And Just Like That… The Emergencies Act is Over

After all the sturm und drang about the Emergencies Act, which was passed on Monday night with a slim 185-151 vote, Prime Minister Justin Trudeau came out late Wednesday afternoon and said it was over. With Ottawa now clear of convoy protestors, and some of the organizers now struggle to get bail, Trudeau affirmed that the work of the act was now complete even as the Canadian Senate was debating about passing it on their end.

“We’re ready to confirm that the situation is no longer an emergency. Therefore, the federal government will be ending the use of the Emergencies Act. We are confident that existing laws and bylaws are now sufficient to keep people safe,” Trudeau told a media conference on Wednesday. “We’ll continue to be there to support provincial and local authorities if and when needed.”

Upon hearing this news, the senate revoked the motion, and that was the end of that. Or is it? There have been reports that participants in the Ottawa convoy have gathered on private property in areas outside of Ottawa, regrouping for a return once the police actions are lifted. On Wednesday night, one group affiliated with the convoy was more concerned about the people they left behind.

“Rescinding the Emergency Order is a good step, but there is still a great deal for governments to do to restore the trust that they have so brazenly abused, not just recently, but for two years,” said George Bears, who is the president of a group called Taking Back our Freedoms.

“Our objectives remain unchanged: the lifting of all unreasonable and unnecessary restrictions on Canadians’ personal liberties, and the establishment of safeguards to ensure that a similar assault of those liberties is impossible in the future,” Bears added. “Unless this happens, we may well see a resumption of the protests in Ottawa, but on a wider and larger scale.”

Critics of the Emergencies Act have noted that the quick withdrawal of the act and its measures, is proof that they were never necessary in the first place, and that Trudeau was wrong to bring it forward.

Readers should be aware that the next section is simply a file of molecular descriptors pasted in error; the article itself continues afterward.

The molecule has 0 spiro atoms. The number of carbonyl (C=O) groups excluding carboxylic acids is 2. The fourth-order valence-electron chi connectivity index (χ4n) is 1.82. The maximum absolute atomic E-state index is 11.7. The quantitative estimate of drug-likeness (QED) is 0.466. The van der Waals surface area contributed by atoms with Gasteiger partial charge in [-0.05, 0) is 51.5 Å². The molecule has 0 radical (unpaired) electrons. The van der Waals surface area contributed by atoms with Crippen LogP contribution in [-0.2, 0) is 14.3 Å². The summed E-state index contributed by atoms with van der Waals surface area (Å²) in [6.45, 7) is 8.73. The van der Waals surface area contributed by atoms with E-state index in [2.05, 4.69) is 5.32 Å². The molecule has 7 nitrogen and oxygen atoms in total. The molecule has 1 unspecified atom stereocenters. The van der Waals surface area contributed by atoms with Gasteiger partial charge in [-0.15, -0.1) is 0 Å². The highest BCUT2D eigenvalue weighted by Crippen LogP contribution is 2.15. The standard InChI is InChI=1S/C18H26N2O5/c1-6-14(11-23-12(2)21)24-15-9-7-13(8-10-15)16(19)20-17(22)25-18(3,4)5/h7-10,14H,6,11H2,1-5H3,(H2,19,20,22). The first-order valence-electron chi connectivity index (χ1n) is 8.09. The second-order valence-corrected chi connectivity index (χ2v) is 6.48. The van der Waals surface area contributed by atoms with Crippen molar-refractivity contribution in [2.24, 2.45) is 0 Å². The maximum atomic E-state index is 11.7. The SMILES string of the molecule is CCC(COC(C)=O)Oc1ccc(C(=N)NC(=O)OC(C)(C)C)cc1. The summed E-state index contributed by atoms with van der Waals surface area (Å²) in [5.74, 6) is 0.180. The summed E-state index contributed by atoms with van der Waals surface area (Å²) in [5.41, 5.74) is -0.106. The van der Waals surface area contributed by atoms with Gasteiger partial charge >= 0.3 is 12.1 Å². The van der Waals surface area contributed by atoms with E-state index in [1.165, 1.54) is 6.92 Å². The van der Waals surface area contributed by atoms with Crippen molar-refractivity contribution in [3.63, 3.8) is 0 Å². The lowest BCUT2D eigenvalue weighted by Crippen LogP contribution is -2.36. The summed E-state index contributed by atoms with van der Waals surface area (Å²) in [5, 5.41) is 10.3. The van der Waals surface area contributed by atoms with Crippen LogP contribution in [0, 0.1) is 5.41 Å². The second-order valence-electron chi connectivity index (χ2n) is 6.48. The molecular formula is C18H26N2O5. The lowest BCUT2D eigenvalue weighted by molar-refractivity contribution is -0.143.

“Nothing has changed between Monday and today other than a flood of concerns from Canadian citizens, bad press, and international ridicule,” said interim Official Opposition leader Candice Bergen. “Canadians want and deserve answers on why the Prime Minister invoked this sledgehammer in the first place that has had a direct impact on their lives. Conservatives will demand answers.”

The Canadian Civil Liberties Association, who was in the process of bringing legal action against the Federal government, said that they were glad that the act was revoked, but they’re still convinced that there was no justification for it in the first place even though they’re now pausing the lawsuit to think about next moves.

“We continue to believe that there was an insufficient legal basis for resort to the Emergencies Act and that the orders the government passed under this legislation were unconstitutional,” said Abby Deshman, Director of Criminal Justice for the CCLA.

“We also continue to believe that it is important for the courts to consider the legal threshold and constitutional issues so as to guide the actions of future governments. Even though the orders are no longer in force, Canadians are left with the precedent that the government’s actions have set.”

There will be an opportunity for all parties to give feedback and investigate the use of the Emergencies Act. According to section 62(1) of the act, a Parliamentary Review Committee has to be established to review “the exercise of powers and the performance of duties and functions pursuant to a declaration of emergency” after its been invoked.

The committee has to include at least one member of Parliament from each official party and at least one senator from each party in the Senate that is represented on the Committee by a member of Parliament, and must deliver a report within 60 days of the emergency being declared. The act also allows for an inquiry to be declared by the Governor in Council within 60 days after the expiration or revocation of a declaration of emergency.

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